Besides the whims of fortune (and luck is an enormous force in the universe), what differentiates a successful person from an unsuccessful person? What defines a successful leader? According to Samuel Bacharach, co-founder of the Bacharach Leadership Group, successful leadership is defined by the ability to rally support for an idea and inspire others to collaborate with you and help bring that idea to fruition. Regardless of the quality of the initiatives that you’d like to advance, you cannot lead without possessing highly developed political skills. In the absence of good political skills, the most brilliant plans will die on the vine. A good agenda will never be realized and a legacy will be greatly diminished.
Bacharach says that the essence of political competence is the ability to understand what you can and cannot control. One must identify who will support the initiative, who will oppose and when the time will be right to go public and move forward. Those who possess political skills get things done because they take the time to think things through. The politically skilled will not naively or arrogantly move forward alone, but will instead win over the right people and build a coalition to take on the project. “Anticipating the obstacles your idea might face when you present it is a political skill that can help you get across the finish line”, says Bacharach. Politically skilled leaders will consult with a trusted ally or two to reality test their concept, create a list of potential allies and detractors, decide who to recruit for the launch team, calculate the best time to move forward and create a roll-out strategy.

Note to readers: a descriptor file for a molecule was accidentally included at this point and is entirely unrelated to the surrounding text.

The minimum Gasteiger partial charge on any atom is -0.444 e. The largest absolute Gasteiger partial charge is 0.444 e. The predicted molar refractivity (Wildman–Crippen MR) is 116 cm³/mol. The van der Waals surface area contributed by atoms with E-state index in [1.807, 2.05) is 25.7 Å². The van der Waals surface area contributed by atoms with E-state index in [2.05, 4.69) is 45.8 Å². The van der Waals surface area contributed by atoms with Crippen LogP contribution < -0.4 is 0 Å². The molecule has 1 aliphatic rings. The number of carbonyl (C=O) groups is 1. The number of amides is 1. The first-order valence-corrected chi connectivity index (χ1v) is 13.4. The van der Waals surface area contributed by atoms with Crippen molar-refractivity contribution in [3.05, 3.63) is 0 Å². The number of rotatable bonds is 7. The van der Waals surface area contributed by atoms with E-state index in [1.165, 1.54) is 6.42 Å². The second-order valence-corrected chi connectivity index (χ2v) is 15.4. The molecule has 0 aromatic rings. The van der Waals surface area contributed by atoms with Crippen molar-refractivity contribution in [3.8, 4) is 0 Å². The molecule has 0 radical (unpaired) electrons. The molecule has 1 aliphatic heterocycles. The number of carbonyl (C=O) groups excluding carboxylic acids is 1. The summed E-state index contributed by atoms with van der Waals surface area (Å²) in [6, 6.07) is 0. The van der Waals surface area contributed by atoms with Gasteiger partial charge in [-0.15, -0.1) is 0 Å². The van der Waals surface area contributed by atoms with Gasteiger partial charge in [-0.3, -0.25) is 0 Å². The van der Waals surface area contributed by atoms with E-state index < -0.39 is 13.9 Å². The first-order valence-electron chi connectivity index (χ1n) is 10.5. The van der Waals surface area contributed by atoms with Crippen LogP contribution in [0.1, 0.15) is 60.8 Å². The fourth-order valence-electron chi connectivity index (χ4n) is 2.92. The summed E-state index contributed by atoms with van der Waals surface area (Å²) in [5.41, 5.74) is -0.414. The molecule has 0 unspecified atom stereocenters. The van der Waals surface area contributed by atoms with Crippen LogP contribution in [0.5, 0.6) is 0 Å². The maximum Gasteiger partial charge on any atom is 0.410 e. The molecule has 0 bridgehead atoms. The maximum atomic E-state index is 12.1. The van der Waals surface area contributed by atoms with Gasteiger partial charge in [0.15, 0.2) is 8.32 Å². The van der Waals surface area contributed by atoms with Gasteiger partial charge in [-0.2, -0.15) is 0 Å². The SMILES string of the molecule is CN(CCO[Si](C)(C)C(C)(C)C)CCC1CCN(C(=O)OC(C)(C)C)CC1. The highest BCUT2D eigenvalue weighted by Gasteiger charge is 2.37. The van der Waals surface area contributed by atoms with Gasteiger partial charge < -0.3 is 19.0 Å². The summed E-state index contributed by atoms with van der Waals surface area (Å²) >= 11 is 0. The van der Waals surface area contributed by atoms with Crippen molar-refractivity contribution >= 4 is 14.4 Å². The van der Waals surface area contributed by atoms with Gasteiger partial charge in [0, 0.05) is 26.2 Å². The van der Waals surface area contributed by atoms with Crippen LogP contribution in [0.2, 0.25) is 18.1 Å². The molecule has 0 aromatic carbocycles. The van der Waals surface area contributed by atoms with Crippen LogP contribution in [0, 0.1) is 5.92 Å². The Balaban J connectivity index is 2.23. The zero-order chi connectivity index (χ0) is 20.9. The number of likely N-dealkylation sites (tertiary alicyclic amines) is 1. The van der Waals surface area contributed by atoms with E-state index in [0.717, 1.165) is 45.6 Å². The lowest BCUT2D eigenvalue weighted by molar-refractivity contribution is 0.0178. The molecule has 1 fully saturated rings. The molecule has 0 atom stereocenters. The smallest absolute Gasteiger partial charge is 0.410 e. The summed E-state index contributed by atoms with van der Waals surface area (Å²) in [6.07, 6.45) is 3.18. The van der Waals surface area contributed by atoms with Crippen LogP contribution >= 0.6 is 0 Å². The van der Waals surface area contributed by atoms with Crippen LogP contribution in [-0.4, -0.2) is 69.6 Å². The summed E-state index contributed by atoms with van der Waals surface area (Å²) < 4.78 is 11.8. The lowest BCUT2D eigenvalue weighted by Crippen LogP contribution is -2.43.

Political skill means knowing how to map out the battlefield terrain, convince people to join your team and lead a coalition. The best ideas do not always win out, but the best launched ideas always have a good chance of seeing the light of day. The highly respected movers and shakers in life are yes, the luckiest, but also they have political skills.
Some are born with a highly developed political skill gene, but it is possible to improve your skill level. As noted above, taking the time to think through the arc of the initiative’s development and roll-out is a good place to start. Who is likely to support you? In whose interest might it be to see the project realized? What can you do to make potential allies see that it will benefit them to support the project? Which of your allies has enough power to make things happen and bring other high-ranking players to your team?
Now who are likely to be detractors, active or passive—who will feel threatened by a perceived (or actual) loss of power and influence if your plan is adopted? Who might be able to withhold resources (funding) or start a whisper campaign to undermine you? Can your team overcome these matters? Are there cultural, historical or other barriers that you might face?
Assembling your winning coalition is the next step. Work only with those whom you trust and respect and know that the feeling is mutual. Be certain to compile a list of compelling benefits that will help you sell the merits of your idea to those with the power to make it a reality.
You may want to approach the mapping of the political terrain as strategic planning and conduct a SWOT Analysis (Strengths, Weaknesses, Opportunities and Threats), to help you visualize the resources you hold, any gaps in your war chest, obstacles that you will likely face and opportunities that may strengthen your position along the way. Anticipate the arguments that will be made against you. Sell the benefits that will overcome those arguments and convince (powerful) allies to support your position. Collaborate with supporters to bring your initiative to life. Be an effective leader.